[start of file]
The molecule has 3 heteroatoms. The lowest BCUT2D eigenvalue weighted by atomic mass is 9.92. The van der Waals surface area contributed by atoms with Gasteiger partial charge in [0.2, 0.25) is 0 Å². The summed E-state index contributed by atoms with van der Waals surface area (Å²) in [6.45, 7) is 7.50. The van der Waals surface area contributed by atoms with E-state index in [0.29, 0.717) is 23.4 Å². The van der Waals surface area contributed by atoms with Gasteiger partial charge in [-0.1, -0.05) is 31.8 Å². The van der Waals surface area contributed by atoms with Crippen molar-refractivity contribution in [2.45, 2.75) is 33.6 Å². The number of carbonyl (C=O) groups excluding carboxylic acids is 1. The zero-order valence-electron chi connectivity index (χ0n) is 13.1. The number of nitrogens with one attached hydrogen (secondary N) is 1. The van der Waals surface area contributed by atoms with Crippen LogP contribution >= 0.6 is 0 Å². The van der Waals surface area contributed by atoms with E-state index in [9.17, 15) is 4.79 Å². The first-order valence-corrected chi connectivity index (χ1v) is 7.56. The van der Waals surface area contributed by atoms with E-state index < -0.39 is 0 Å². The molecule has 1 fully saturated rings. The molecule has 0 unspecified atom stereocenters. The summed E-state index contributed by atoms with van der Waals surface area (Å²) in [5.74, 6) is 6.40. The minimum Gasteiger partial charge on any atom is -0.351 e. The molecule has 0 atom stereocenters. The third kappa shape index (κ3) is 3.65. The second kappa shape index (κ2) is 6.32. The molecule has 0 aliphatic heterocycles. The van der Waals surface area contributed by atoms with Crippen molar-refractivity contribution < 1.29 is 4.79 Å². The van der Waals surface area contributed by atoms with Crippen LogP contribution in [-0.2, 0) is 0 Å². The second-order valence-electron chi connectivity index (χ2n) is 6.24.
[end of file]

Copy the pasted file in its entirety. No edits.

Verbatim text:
The molecule has 3 heteroatoms. The lowest BCUT2D eigenvalue weighted by atomic mass is 9.92. The van der Waals surface area contributed by atoms with Gasteiger partial charge in [0.2, 0.25) is 0 Å². The summed E-state index contributed by atoms with van der Waals surface area (Å²) in [6.45, 7) is 7.50. The van der Waals surface area contributed by atoms with E-state index in [0.29, 0.717) is 23.4 Å². The van der Waals surface area contributed by atoms with Gasteiger partial charge in [-0.1, -0.05) is 31.8 Å². The van der Waals surface area contributed by atoms with Crippen molar-refractivity contribution in [2.45, 2.75) is 33.6 Å². The number of carbonyl (C=O) groups excluding carboxylic acids is 1. The zero-order valence-electron chi connectivity index (χ0n) is 13.1. The number of nitrogens with one attached hydrogen (secondary N) is 1. The van der Waals surface area contributed by atoms with Crippen LogP contribution >= 0.6 is 0 Å². The van der Waals surface area contributed by atoms with E-state index in [9.17, 15) is 4.79 Å². The first-order valence-corrected chi connectivity index (χ1v) is 7.56. The van der Waals surface area contributed by atoms with E-state index < -0.39 is 0 Å². The molecule has 1 fully saturated rings. The molecule has 0 unspecified atom stereocenters. The summed E-state index contributed by atoms with van der Waals surface area (Å²) in [5.74, 6) is 6.40. The minimum Gasteiger partial charge on any atom is -0.351 e. The molecule has 0 atom stereocenters. The third kappa shape index (κ3) is 3.65. The second kappa shape index (κ2) is 6.32. The molecule has 0 aliphatic heterocycles. The van der Waals surface area contributed by atoms with Crippen molar-refractivity contribution < 1.29 is 4.79 Å². The van der Waals surface area contributed by atoms with Crippen LogP contribution in [-0.2, 0) is 0 Å². The second-order valence-electron chi connectivity index (χ2n) is 6.24.